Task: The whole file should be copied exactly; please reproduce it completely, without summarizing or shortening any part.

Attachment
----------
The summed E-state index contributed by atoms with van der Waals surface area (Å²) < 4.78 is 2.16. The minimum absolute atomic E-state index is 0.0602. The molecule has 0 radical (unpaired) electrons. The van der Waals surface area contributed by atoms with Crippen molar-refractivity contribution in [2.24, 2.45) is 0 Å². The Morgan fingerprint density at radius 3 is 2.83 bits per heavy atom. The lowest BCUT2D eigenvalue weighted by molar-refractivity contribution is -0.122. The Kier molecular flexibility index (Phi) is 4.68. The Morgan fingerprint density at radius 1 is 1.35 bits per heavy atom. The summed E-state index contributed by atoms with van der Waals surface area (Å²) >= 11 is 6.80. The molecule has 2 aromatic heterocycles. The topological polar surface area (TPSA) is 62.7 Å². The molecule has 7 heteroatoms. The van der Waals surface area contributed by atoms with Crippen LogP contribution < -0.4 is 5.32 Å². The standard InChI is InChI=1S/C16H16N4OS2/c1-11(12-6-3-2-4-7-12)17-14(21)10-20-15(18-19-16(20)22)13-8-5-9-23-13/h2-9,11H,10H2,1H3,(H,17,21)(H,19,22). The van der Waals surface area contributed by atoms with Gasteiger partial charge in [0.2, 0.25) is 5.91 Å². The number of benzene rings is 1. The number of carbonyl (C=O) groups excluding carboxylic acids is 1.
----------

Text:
The summed E-state index contributed by atoms with van der Waals surface area (Å²) < 4.78 is 2.16. The minimum absolute atomic E-state index is 0.0602. The molecule has 0 radical (unpaired) electrons. The van der Waals surface area contributed by atoms with Crippen molar-refractivity contribution in [2.24, 2.45) is 0 Å². The Morgan fingerprint density at radius 3 is 2.83 bits per heavy atom. The lowest BCUT2D eigenvalue weighted by molar-refractivity contribution is -0.122. The Kier molecular flexibility index (Phi) is 4.68. The Morgan fingerprint density at radius 1 is 1.35 bits per heavy atom. The summed E-state index contributed by atoms with van der Waals surface area (Å²) >= 11 is 6.80. The molecule has 2 aromatic heterocycles. The topological polar surface area (TPSA) is 62.7 Å². The molecule has 7 heteroatoms. The van der Waals surface area contributed by atoms with Crippen LogP contribution < -0.4 is 5.32 Å². The standard InChI is InChI=1S/C16H16N4OS2/c1-11(12-6-3-2-4-7-12)17-14(21)10-20-15(18-19-16(20)22)13-8-5-9-23-13/h2-9,11H,10H2,1H3,(H,17,21)(H,19,22). The van der Waals surface area contributed by atoms with Gasteiger partial charge in [0.2, 0.25) is 5.91 Å². The number of benzene rings is 1. The number of carbonyl (C=O) groups excluding carboxylic acids is 1.